Postures of Faith
As I mentioned last week, I decided to make this prayer the theme of our Lenten observance this year: Teach us Your Ways, O Lord. At first glance, it may seem like an impossible task. How can we ever aspire to emulate God’s ways? The Psalmists give us some help with how to approach this problem. The Psalms for Lent encourage us to adopt certain frames of mind and action in order to help us learn God’s ways—we might call them postures that place us in a position where God can work to produce in us the fruit of righteousness, faithfulness, and steadfast love.
One of the surprising observations from a careful reading of the Psalms is that they are not just art for art’s sake. They do much more than put religion into pretty words. A careful look at the Psalms shows us that they are a book of torah, a serious collection of instruction. The Psalms teach us about God and about ourselves; the Psalms teach about God’s kingdom and the justice that makes for life. But the Psalms also teach us about faith and prayer and worship.  In fact, one could easily say that the Psalms have been the church’s primary textbook for learning faith and prayer and the worship of God. The Psalms have been the church’s prayer book and song book for centuries.
One of the most important lessons the Psalms have to teach us is about faith, And the perspective on faith in the Psalms is that it is not something straightforward. It is not easy. The path of faith is a difficult road. In our Psalm for the day, Psalm 22, the experience of faith includes both a painful cry of desolation and a joyous praise for God’s deliverance. One scholar describes the life of faith in terms of living “on the road.” It is unpredictable and inconsistent. Living the life of faith means “constantly wondering whether you’re getting anywhere, never sure you’re where you ought to be.” Even that is part of the journey. 
The language of faith in the Psalms reflects both this difficulty, and the richness that comes from putting forth the effort to make the journey. One of the chief words for faith is “wait.” In Hebrew Bible, “waiting” is a word of faith. It refers to a posture of trust, not one of anxiety or helplessness. To “wait” for the Lord is a matter of trusting God’s steadfast and faithful love no matter what.  In the Psalms, “waiting” for God as an act of faith involves some or all of the following:
• Trusting in/entrusting oneself to God; 
• Hoping in God; 
• Seeking/taking refuge in God;  and
• Committing your way/cause to God. 
From that point of view, I think we’d have to say that waiting is the very definition of our relationship with God.  I’m just not so sure we like it that way.
While we might think of this kind of trustful waiting as a matter of silent contemplation, or quietly accepting whatever may come, in fact the Psalmists may surprise you. In fact, the Psalmists carry out their “waiting” for God in many cases by calling upon or crying out to God—often quite insistently! Sometimes the psalmists cry out so bitterly you cannot help but conclude that what they are doing should be called “complaining” rather than waiting. Sometimes their “waiting” is so adamant that it seems to cross a line over into blasphemy!  We might not think of it this way, but from this perspective the opening cry of Psalm 22, “My God, My God, why have you forsaken me?” can be an expression of profound trust in God!
Of course, sometimes, when all we hear is ourselves complaining, we may actually only intensify our fears and undermine our ability to wait trustfully. And in the Psalms as well there is a time for “waiting” rather loudly, and there is also a time for waiting quietly and patiently. Waiting trustfully from this perspective can also mean that we stop complaining to God and start learning to listen to God “in the spaces of quiet we leave for God”; it means “cultivating an open heart” to listen to the Spirit of God in a way that changes our lives.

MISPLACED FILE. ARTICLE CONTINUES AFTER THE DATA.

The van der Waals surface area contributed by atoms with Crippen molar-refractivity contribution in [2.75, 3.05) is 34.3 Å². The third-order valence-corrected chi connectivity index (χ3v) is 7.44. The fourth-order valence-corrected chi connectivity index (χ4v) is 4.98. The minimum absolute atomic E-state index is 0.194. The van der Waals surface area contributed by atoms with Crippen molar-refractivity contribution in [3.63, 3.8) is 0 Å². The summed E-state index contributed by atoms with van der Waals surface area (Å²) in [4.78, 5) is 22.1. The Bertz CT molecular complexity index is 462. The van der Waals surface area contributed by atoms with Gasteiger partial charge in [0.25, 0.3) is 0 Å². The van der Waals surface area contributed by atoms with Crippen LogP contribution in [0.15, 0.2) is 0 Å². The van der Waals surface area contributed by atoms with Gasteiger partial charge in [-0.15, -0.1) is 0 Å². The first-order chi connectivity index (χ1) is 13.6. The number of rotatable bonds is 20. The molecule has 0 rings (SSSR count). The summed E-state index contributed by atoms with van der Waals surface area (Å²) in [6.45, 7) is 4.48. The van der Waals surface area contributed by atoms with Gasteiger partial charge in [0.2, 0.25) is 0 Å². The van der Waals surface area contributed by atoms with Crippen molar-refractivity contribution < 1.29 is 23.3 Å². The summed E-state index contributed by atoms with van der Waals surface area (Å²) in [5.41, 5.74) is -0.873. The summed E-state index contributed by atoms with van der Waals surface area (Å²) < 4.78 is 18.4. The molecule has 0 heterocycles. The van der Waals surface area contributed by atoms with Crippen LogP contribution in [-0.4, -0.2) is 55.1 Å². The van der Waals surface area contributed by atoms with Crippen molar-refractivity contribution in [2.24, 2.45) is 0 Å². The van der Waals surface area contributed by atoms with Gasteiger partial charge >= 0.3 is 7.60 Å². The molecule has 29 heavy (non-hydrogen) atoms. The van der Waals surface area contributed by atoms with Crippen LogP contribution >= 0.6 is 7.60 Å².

A combination of these two postures—crying out to God in such an insistent way that it can only be called “complaining” and silently accepting what comes one’s way—can actually be found in the prime example of faith in the Hebrew Bible: Job. All the speaking and debating and protesting and complaining in the book of Job ultimately direct our attention “back to the person of God.” It seems to me that’s where trustful waiting brings us—to the presence of the God who never leaves us nor forsakes us, who loves us with a love that will never let us go, who always continues to do the work of grace and mercy in our lives, no matter what our circumstances. As the Psalmist puts it, “To him, indeed, shall all who prosper in the earth bow down; before him shall bow all who go down to the dust, and I shall live for him” (Psalm 22:29). If we want to learn to open ourselves to the ways of God, the place to start is to learn to trust God.
 © 2009 Alan Brehm. A sermon preached by Rev. Dr. Alan Brehm on 3/8/09 at First Presbyterian Church, Dickinson, TX and at A Community of the Servant-Savior Presbyterian Church, Houston, TX.
 James L. Mays, Psalms, 16.
 Renita Weems, Listening for God, 118.
 Psalm 25:3,5; 27:14; 31:24; 33:20; 37:7,9,34; 38:15; 39:7; 40:1; 62:1; 130:5; cf, Mays, Psalms, 407 (on Ps. 130).
 Psalm 9:10; 25:2; 28:7; 3 1:14; 33:21; 37:3; 52:8; 56:2-4; 62:8; 71:5.
 Psalm 33:22; 39:7; 42:5; 62:5; 71:5.
 Psalm 17:7; 18:30; 31:1; 34:4, 8, 22; 37:40; 57:1; 62:2, 7, 8; 7l:3.
 Psalm 22:8; 31:5, 15; 37:5; 62:7.
 Paul Tillich, “Waiting,” The Shaking of the Foundations, 149-152.
 Psalm 18:6; 22:2, 24; 30:2, 8-9; 31:17; 55:16-17; 57:2; 61:2; 62:8.
 Mays, Psalms, ?
 Henri Nouwen, Turn My Mourning Into Dancing, 41-43.
 David J. A. Clines, Job 1-20, xxxvii: “all the speaking moves toward silence:
Job, who has done most of the talking, in the end lays his hand on his mouth (40:4-
 Brevard Childs, Introduction to the Old Testament as Scripture, 539-40.